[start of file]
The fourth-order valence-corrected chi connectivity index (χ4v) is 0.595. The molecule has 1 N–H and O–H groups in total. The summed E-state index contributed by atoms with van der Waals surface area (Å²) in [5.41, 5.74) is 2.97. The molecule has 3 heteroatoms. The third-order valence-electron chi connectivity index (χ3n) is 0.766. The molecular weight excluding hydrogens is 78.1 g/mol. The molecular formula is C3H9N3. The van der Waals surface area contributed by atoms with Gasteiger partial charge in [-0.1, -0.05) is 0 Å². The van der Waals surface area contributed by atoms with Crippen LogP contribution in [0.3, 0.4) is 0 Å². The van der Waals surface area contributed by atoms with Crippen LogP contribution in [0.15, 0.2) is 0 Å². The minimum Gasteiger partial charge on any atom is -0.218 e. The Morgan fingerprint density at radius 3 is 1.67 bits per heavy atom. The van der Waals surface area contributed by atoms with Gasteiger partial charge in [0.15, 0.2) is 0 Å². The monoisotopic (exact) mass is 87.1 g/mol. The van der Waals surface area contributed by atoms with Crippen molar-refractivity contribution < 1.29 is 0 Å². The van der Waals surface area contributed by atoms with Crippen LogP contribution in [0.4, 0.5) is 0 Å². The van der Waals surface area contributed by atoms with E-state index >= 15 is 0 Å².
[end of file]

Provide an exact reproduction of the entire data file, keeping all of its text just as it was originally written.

The fourth-order valence-corrected chi connectivity index (χ4v) is 0.595. The molecule has 1 N–H and O–H groups in total. The summed E-state index contributed by atoms with van der Waals surface area (Å²) in [5.41, 5.74) is 2.97. The molecule has 3 heteroatoms. The third-order valence-electron chi connectivity index (χ3n) is 0.766. The molecular weight excluding hydrogens is 78.1 g/mol. The molecular formula is C3H9N3. The van der Waals surface area contributed by atoms with Gasteiger partial charge in [-0.1, -0.05) is 0 Å². The van der Waals surface area contributed by atoms with Crippen LogP contribution in [0.3, 0.4) is 0 Å². The van der Waals surface area contributed by atoms with Crippen LogP contribution in [0.15, 0.2) is 0 Å². The minimum Gasteiger partial charge on any atom is -0.218 e. The Morgan fingerprint density at radius 3 is 1.67 bits per heavy atom. The van der Waals surface area contributed by atoms with Gasteiger partial charge in [0.15, 0.2) is 0 Å². The monoisotopic (exact) mass is 87.1 g/mol. The van der Waals surface area contributed by atoms with Crippen molar-refractivity contribution < 1.29 is 0 Å². The van der Waals surface area contributed by atoms with Crippen LogP contribution in [0.4, 0.5) is 0 Å². The van der Waals surface area contributed by atoms with E-state index >= 15 is 0 Å².